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The Beaver and the Swans

How de Havilland's famous bushplane has helped protect a species.

Once the database is complete, it will provide information for land use planning and policy decisions. Placement of power lines, establishing boundaries of wildlife refuges, issuing permits for mining operations—all have been influenced by the results of previous surveys.

This year’s final count was higher than expected: 24,105. But for all the concern about the trumpeters’ future, it’s the census and the Alaska region’s unique aircraft and operations that seem most endangered. At $229,000, the survey’s cost about equalled the region’s 25 annual counts of other wildlife combined. The Fish and Wildlife Service tracks other migratory birds as well as sea otters, moose, and bears. “I think it’s really questionable whether it will ever be done again,” said Russ Oates, a biologist and Fish and Wildlife manager in Alaska. “There’s been a lot of skepticism about putting this much money into a species that has obviously recovered from its all-time lows.”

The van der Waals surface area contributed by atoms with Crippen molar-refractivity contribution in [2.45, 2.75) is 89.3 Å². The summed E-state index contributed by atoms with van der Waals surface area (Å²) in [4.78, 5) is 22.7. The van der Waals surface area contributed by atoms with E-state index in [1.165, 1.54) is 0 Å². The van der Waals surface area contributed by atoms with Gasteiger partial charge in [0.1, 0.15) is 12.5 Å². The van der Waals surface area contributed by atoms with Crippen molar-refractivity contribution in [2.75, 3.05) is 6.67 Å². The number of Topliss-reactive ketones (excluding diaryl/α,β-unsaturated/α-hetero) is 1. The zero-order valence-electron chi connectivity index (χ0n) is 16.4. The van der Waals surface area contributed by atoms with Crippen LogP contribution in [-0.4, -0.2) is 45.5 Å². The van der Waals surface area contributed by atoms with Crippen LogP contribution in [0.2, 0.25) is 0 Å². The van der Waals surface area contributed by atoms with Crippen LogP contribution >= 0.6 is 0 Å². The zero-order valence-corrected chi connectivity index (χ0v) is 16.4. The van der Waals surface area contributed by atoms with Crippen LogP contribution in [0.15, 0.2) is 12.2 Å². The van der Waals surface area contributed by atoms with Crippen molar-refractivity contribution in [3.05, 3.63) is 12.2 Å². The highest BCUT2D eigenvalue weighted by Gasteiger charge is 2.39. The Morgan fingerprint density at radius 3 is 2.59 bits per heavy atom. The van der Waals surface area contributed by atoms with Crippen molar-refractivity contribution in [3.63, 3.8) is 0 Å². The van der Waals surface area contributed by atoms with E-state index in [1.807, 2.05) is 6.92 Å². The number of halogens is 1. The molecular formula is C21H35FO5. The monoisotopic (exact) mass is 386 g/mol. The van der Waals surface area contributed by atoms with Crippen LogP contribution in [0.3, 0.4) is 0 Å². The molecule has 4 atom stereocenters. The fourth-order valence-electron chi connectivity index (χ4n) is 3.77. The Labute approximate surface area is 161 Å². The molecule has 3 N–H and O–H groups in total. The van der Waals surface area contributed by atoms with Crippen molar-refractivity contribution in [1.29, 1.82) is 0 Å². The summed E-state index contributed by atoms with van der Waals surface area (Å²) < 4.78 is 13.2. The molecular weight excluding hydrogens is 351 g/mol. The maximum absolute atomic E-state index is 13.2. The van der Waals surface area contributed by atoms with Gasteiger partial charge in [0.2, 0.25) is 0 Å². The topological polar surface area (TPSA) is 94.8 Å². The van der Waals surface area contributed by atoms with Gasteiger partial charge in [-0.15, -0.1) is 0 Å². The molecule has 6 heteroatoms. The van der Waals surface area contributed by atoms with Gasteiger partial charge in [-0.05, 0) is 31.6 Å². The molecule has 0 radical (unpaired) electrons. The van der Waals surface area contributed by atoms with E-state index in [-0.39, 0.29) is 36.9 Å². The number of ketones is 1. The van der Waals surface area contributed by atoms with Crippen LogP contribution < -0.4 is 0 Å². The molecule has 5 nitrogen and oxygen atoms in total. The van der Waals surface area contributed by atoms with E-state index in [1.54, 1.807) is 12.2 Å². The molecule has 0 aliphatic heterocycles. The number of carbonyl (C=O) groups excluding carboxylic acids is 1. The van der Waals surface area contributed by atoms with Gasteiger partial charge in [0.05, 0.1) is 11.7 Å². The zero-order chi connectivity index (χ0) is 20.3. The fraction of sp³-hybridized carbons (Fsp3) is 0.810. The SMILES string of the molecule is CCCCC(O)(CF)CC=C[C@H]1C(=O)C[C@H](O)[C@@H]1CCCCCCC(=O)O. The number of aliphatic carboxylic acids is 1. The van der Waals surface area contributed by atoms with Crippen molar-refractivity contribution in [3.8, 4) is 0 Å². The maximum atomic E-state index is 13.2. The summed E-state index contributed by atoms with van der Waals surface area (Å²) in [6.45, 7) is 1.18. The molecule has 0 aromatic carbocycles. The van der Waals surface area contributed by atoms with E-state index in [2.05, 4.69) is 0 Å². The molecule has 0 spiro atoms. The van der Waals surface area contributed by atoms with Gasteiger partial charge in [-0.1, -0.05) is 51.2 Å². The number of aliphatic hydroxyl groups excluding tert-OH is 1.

Oates believes that monitoring the swan populations is still necessary. “We don’t want this species to decline again,” he said, adding that 24,000 Alaskan trumpeters plus the few thousand elsewhere are relatively small numbers for the worldwide population of any animal.

“I can tell you I’ll be here in 2010, and I’ll be putting in a proposal,” Oates said a moment later. Like the trumpeter swans, the census takers know a thing or two about fighting for survival.

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